It’s not just for old ladies: ISU Knitting Club prioritizes mental health with balls of yarn


The Iowa State knitting club is a place for students to unwind and connect with other passionate knitters and crocheters. 

Eleanor Chalstrom

Small clicking noises filled the grey and drab classroom. While some may find Curtiss Hall the place for exams and laboratories, on Monday evenings, room 232 turns into the home of the Iowa State knitting club. 

The inception of the club is hazy. President and senior majoring in mathematics, Tiffany Geistkemper says that the knitting club roughly began seven years ago when a group of friends mourned the closing of their favorite knitting and crafts store in Ames. They needed their knitting space back, and they needed it quick. 

So began the knitting club.

The small group sat facing each other in a semicircle. The leaders debated this seating arrangement before the meeting came to order. Placing the chairs facing each other would promote conversation but make it harder to access the emergency exit. 

They chose that conversation took priority. 

Centered around a bowl of candy, the club members got settled. One member worked on a light green crochet project while one embroidered a quote on an embroidery loom. 

Geistkemper has been knitting since she was little.

“I was actually in a knitting club in my elementary school in Texas,” Geistkemper said. “No one else in my family knits. We don’t know where I got the gene from.”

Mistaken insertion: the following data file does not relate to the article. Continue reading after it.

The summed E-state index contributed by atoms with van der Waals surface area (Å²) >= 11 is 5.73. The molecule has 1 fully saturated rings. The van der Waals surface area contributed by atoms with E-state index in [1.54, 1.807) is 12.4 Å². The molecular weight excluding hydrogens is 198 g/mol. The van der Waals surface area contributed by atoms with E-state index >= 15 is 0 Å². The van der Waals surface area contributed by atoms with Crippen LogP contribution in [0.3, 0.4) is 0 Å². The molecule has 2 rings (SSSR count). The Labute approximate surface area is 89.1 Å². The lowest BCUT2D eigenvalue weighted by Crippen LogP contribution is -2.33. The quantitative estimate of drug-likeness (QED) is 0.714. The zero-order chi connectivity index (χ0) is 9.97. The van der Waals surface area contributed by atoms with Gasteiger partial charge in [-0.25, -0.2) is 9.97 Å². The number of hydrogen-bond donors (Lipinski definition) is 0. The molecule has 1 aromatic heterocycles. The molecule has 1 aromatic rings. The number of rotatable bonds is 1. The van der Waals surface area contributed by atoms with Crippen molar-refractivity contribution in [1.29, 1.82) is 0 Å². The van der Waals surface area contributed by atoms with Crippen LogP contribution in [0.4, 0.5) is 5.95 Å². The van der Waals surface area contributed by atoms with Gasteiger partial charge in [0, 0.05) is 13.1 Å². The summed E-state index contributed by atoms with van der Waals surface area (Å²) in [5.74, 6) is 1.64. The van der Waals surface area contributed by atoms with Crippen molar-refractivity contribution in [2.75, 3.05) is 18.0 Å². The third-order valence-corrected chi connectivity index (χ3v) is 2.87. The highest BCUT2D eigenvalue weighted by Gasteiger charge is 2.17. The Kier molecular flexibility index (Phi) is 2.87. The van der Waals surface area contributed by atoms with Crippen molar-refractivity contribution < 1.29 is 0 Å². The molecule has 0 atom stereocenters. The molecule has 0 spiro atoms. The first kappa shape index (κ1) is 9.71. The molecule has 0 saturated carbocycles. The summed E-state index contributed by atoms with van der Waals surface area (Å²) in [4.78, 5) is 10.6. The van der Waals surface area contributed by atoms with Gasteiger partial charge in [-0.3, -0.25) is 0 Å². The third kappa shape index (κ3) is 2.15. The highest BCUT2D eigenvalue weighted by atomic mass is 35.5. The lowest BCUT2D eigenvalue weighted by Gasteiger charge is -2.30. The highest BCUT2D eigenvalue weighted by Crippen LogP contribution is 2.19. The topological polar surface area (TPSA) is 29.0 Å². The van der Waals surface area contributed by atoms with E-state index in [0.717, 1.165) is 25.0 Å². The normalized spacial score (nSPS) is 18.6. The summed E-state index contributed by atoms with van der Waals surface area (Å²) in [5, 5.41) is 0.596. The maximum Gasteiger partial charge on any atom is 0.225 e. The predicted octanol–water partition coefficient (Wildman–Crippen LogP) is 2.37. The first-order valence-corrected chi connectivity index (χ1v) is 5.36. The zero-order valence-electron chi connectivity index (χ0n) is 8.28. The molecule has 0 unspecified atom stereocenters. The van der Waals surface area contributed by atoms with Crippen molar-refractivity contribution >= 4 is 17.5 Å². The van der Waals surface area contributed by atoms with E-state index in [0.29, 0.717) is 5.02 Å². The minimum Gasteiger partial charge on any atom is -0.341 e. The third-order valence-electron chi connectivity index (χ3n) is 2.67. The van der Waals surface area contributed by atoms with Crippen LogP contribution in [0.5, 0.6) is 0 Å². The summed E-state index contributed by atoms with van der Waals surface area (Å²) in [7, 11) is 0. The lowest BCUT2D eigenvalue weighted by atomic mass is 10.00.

The way Geistkemper speaks of knitting is backed with passion and a wealth of knowledge. It is just as she describes it, a “gene:” something so essential to her identity that it is like having brown hair or double joints. 

The group settled in and pulled out their projects. Fuschia yarn and neon knitting needles flashed around quickly. Tiffany proposed that the club listen to some music while they worked. That’s a common thing; they watch a movie, listen to music or a podcast and just enjoy themselves. 

Geistkemper made an executive decision in the matter and chose a playlist- 2000’s soft alternative rock. 

“I think one of the things (about knitting in a group) is seeing everyone’s projects and yarn they’re using, the different colors, the different inspirations,” Geistkemper said. “For beginning knitters, too, it’s good to see more experienced knitters and what they’re doing. They can ask questions about what they’re doing, and that might help teach them and help them learn.”

Among the group is Iowa State junior Grace Saliers, a graphic design major from Urbandale, Iowa. She is not a knitter but a crocheter. It is an equally embraced practice in the club and tends to be a quicker hobby to pick up. 

“I ended up getting into crochet, which is what I’m working on now, back in February,” she said, lifting her square patch of yarn. “I don’t know, one day I was sitting there, and I was just really stressed out with school, especially being online just kind of was all-consuming.”

Saliers’ story is all too common among college students. Seeking mindfulness and small comforts can be like finding a needle in a haystack.